Genesis 46 (50 Days – Day Forty Six)

In Devotionals, Genesis by Matt0 Comments

 

I remember sitting at my kitchen table when my wife and I signed up for life insurance. A nice gentleman who came recommended by a friend sat across from us and walked us through everything. It was a good thing to do, and I don’t regret providing that sort of security for my family in the event of tragedy. However, I’ve sat through a couple of those types of sales pitches and I can’t get over how cavalier a salesman can be when suggesting the death of someone. Truly, a tactic that must be a pre-requisite taught by every insurance firm is to at some point in the conversation say something like “if something happens to you, you don’t want your wife to be going through the red tape, you want me to come to your door and hand your wife a big check.”

For some reason this part always catches me off-guard. I guess it’s because I’ve recognized that they all seem to not-so-subtly glorify the potential “largeness” of that check. They never talk about just handing over a check. They talk about handing over a (insert your favorite large size adjective here) check. Is that supposed to impress me? Am I really supposed to start thinking about the possibilities or even opportunities that could be afforded my family as a consolation for my passing?

As I’m still young, healthy and have people who love me, I don’t enjoy the thought of dying. I too quickly dismiss Paul’s arguments in Philippians 1 for why longs for death as the mere ramblings of one who doesn’t have a family. I don’t share his ideas of “it’s better for them if I stick around”. It is of course, but I want to experience their future here on earth as well. I suppose it really comes down to the fact that I’m so naive about the awesomeness of eternity with God that I just don’t know any better.

It is for these reasons that I simply can’t empathize or even sympathize with an old person’s desire to “die in peace”. Jacob makes reference to it twice here. In fact, he even dreams about it…

And God spoke to Israel in visions of the night and said, “Jacob, Jacob.” And he said, “Here I am.” Then he said, “I am God, the God of your father. Do not be afraid to go down to Egypt, for there I will make you into a great nation. I myself will go down with you to Egypt, and I will also bring you up again, and Joseph’s hand shall close your eyes.” – Genesis 46:2-4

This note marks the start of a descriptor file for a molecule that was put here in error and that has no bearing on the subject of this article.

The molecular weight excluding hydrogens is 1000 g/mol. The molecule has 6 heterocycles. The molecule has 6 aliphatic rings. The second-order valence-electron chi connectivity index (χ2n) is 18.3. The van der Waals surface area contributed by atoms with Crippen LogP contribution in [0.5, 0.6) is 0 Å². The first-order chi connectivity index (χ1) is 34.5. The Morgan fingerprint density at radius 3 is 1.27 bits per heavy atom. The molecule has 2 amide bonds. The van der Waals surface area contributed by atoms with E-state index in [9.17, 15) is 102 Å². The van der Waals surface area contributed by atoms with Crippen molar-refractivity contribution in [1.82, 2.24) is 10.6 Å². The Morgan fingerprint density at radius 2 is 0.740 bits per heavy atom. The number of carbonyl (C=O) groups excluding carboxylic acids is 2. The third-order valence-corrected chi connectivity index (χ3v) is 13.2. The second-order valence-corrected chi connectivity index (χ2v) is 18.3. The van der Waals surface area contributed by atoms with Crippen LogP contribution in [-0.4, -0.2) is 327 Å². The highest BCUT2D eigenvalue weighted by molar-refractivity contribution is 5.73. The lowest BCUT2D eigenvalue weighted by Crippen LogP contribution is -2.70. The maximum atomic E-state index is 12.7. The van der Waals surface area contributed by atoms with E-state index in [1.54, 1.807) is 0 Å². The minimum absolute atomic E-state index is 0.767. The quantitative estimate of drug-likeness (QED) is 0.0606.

The idea that this motivates Jacob to get a move on more than suggests that he wants to depart from this life, but doesn’t feel he can go in peace unless he sees for himself that Joseph lives. To a point, this emotion is echoed in the life of Simeon who desired to see the Messiah before he died. Later on, when Jacob does finally meets Joseph, some of the first words out of his mouth are “now that I know you’re alive, let me die.”

I doubt I’ll understand these words for a while, but I have watched others who could. I’ve watched friends die of cancer in the most undignified fashion. I have heard of poverty so great that it makes me question whether or not the children would have been better off if they hadn’t been born. I know this world is broken and for some, no amount of familial love will ever outweigh the hardship of their lives. In these times, I marvel at the words that the apostle Paul quoted from the book of Isaiah…

“What no eye has seen, nor ear heard, nor the heart of man imagined, what God has prepared for those who love him”
– 1 Corinthians 2:9

I trust this to mean that I haven’t seen it because my eyes couldn’t even take it in. I haven’t heard it because there are waves of sound too beautiful for my ears. Of course, I couldn’t imagine it because my heart couldn’t contain the love that must be evident in the creation of heaven. I believe the sight alone would overwhelm a heart that truly understands that God made it for them.

I was once told that the best thing a Christian could do to keep his heart set on God is to meditate about the reality of heaven for a half-hour every day. This kind of focus puts everything into that “Kingdom” perspective that we as Christians are so quick to admonish each other with.

I don’t want to die, but I want to be desperate for what awaits me on the other side. While others are searching for something that makes life worth living, I am searching for that which makes this life worth leaving.